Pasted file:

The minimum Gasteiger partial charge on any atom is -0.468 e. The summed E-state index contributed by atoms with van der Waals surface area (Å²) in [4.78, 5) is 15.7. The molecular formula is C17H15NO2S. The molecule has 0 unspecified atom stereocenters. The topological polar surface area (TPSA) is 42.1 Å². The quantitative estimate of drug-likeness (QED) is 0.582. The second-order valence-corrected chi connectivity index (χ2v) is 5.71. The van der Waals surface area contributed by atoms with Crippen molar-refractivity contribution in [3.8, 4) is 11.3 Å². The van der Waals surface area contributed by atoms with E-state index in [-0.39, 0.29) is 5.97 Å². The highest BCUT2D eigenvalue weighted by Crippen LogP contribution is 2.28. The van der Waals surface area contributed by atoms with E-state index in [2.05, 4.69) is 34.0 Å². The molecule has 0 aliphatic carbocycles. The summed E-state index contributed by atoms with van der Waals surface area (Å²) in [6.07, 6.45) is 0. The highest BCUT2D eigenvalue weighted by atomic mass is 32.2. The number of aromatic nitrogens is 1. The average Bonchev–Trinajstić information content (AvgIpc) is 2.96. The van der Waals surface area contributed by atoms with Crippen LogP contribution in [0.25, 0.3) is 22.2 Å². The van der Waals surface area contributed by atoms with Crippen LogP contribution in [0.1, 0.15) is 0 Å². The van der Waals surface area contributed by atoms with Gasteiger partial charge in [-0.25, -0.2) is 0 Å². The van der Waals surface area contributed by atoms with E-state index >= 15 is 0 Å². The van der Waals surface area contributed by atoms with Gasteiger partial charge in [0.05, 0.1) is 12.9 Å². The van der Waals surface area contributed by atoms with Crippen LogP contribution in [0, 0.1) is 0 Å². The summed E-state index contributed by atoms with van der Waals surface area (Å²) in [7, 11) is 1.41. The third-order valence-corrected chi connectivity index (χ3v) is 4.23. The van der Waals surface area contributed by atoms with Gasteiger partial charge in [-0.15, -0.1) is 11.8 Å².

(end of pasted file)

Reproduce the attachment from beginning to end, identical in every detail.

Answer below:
The minimum Gasteiger partial charge on any atom is -0.468 e. The summed E-state index contributed by atoms with van der Waals surface area (Å²) in [4.78, 5) is 15.7. The molecular formula is C17H15NO2S. The molecule has 0 unspecified atom stereocenters. The topological polar surface area (TPSA) is 42.1 Å². The quantitative estimate of drug-likeness (QED) is 0.582. The second-order valence-corrected chi connectivity index (χ2v) is 5.71. The van der Waals surface area contributed by atoms with Crippen molar-refractivity contribution in [3.8, 4) is 11.3 Å². The van der Waals surface area contributed by atoms with E-state index in [-0.39, 0.29) is 5.97 Å². The highest BCUT2D eigenvalue weighted by Crippen LogP contribution is 2.28. The van der Waals surface area contributed by atoms with E-state index in [2.05, 4.69) is 34.0 Å². The molecule has 0 aliphatic carbocycles. The summed E-state index contributed by atoms with van der Waals surface area (Å²) in [6.07, 6.45) is 0. The highest BCUT2D eigenvalue weighted by atomic mass is 32.2. The number of aromatic nitrogens is 1. The average Bonchev–Trinajstić information content (AvgIpc) is 2.96. The van der Waals surface area contributed by atoms with Crippen LogP contribution in [0.25, 0.3) is 22.2 Å². The van der Waals surface area contributed by atoms with Crippen LogP contribution in [0.1, 0.15) is 0 Å². The van der Waals surface area contributed by atoms with Gasteiger partial charge in [-0.25, -0.2) is 0 Å². The van der Waals surface area contributed by atoms with E-state index >= 15 is 0 Å². The van der Waals surface area contributed by atoms with Gasteiger partial charge in [0.05, 0.1) is 12.9 Å². The van der Waals surface area contributed by atoms with Crippen LogP contribution in [0, 0.1) is 0 Å². The summed E-state index contributed by atoms with van der Waals surface area (Å²) in [7, 11) is 1.41. The third-order valence-corrected chi connectivity index (χ3v) is 4.23. The van der Waals surface area contributed by atoms with Gasteiger partial charge in [-0.15, -0.1) is 11.8 Å².